Mourning continues for Thai nursery dead
The Manila Times
Asia And Oceania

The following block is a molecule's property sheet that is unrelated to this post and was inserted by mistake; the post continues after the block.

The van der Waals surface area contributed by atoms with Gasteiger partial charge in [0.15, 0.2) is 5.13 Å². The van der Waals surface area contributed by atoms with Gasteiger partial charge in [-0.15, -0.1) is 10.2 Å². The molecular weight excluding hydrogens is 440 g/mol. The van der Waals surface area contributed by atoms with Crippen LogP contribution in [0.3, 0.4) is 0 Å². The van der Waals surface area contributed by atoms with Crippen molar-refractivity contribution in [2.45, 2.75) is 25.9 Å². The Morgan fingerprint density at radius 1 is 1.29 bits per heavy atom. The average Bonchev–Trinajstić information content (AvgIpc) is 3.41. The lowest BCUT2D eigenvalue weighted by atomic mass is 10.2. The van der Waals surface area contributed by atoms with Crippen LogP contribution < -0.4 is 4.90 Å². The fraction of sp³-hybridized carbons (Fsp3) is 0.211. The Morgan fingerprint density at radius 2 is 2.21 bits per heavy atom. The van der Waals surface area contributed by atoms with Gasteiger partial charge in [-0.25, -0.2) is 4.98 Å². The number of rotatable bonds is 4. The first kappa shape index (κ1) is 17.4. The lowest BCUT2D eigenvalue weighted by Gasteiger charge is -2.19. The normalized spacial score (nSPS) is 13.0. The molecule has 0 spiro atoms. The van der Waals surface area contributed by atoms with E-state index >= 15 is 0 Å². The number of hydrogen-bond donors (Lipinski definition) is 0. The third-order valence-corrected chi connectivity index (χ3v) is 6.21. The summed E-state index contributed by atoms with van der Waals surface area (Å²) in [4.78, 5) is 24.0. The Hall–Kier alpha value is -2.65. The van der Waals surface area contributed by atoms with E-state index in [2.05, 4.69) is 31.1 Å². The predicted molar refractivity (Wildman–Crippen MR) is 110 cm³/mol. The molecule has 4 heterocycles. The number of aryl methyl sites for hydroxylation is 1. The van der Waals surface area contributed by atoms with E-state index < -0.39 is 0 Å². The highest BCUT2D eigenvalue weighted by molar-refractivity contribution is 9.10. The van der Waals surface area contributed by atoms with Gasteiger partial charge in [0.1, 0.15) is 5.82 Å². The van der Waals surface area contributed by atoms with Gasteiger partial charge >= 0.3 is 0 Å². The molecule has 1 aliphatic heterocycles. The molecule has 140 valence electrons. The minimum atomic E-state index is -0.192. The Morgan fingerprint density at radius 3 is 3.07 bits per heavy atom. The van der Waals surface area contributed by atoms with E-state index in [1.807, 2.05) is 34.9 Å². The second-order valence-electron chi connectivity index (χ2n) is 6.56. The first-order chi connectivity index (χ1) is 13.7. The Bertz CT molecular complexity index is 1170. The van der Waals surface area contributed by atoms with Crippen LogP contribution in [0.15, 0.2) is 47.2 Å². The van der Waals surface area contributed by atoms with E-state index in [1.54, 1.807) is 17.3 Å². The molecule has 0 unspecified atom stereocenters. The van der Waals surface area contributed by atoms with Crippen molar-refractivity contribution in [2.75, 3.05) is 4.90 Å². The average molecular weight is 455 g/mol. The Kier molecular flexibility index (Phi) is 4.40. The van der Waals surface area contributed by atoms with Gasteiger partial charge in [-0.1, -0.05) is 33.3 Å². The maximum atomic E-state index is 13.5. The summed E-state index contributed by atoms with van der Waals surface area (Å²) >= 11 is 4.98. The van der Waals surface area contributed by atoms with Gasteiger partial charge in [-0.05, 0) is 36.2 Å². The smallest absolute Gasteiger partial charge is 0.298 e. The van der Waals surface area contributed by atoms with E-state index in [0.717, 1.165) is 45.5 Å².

NA KLANG, Thailand: Weeping, griefstricken families gathered Friday outside a Thai nursery where an ex-policeman murdered nearly two dozen children in one of the kingdom’s worst mass killings. Thai King Maha Vajiralongkorn and Prime Minister Prayut Chan-O-Cha will later visit survivors of the attack that left at least 37 people dead, including the attacker’s wife and child. Overnight, coffins carrying the bodies of the victims — who include 23 children — arrived at a morgue in Udon Thani, the closest city to the sleepy rural district ripped apart by Thursday’s three-hour rampage. Armed with a 9mm pistol and a knife, sacked police sergeant Panya Khamrab opened fire on the childcare center in the northeastern Nong Bua Lam Phu province at about 12:30 p.m. (0530 GMT). Following the attack, 34-year-old Panya fled the scene in a pickup truck to head home and murder his wife and child before taking his own life, police said, ending the killing spree around 3:00 p.m. Outside the nursery — a low building in a local government complex fronted by a lawn — scores of people gathered on Friday to mourn and pay their respects. Some wept inconsolably, wiping their eyes as loved ones hugged them. Drug addict Flags on government buildings flew at halfmast on Friday in a gesture of mourning for one of the deadliest days in recent Thai history. Nanthicha Punchum, acting chief of the nursery, described harrowing scenes as the attacker barged into the building in the rural Na Klang district. “There were some staff eating lunch outside the nursery and the attacker parked his car and shot four of them dead,” she told Agence France-Presse (AFP). “The shooter smashed down the door with his leg and then came inside and started slashing the children’s heads with a knife.” Local media reported that the dead included a school teacher who was eight months pregnant, and that one child survived because he or she was sleeping hidden by a blanket when the attacker struck. National Police Chief Damrongsak Kittiprapat told reporters that Panya, a former police sergeant, was suspended in January and sacked in June for drug use. He said the attacker — who used a legally purchased pistol — had been due in court on a drug charge, adding that Panya was in a manic state, but it was unknown whether it was drug-related. Witness Paweena Purichan, 31, said the attacker was well-known in the area as a drug addict. She told AFP she encountered Panya driving erratically as he fled the scene. “The attacker rammed a motorbike into two people who were injured. I sped off to get away from him,” she said. “There was blood everywhere.” Video footage that Paweena posted online showed a woman lying injured in a roadside bush after apparently being knocked off her motorbike by Panya. Thai PM Prayut has ordered a rapid probe into the attack, which came less than three years after a soldier gunned down 29 people in a 17-hour rampage and wounded scores more before he was shot dead by commandos. And less than a month ago an army officer shot dead two colleagues at a military training base in the capital Bangkok. But while Thailand has high rates of gun ownership, mass shootings such as Thursday’s are rare.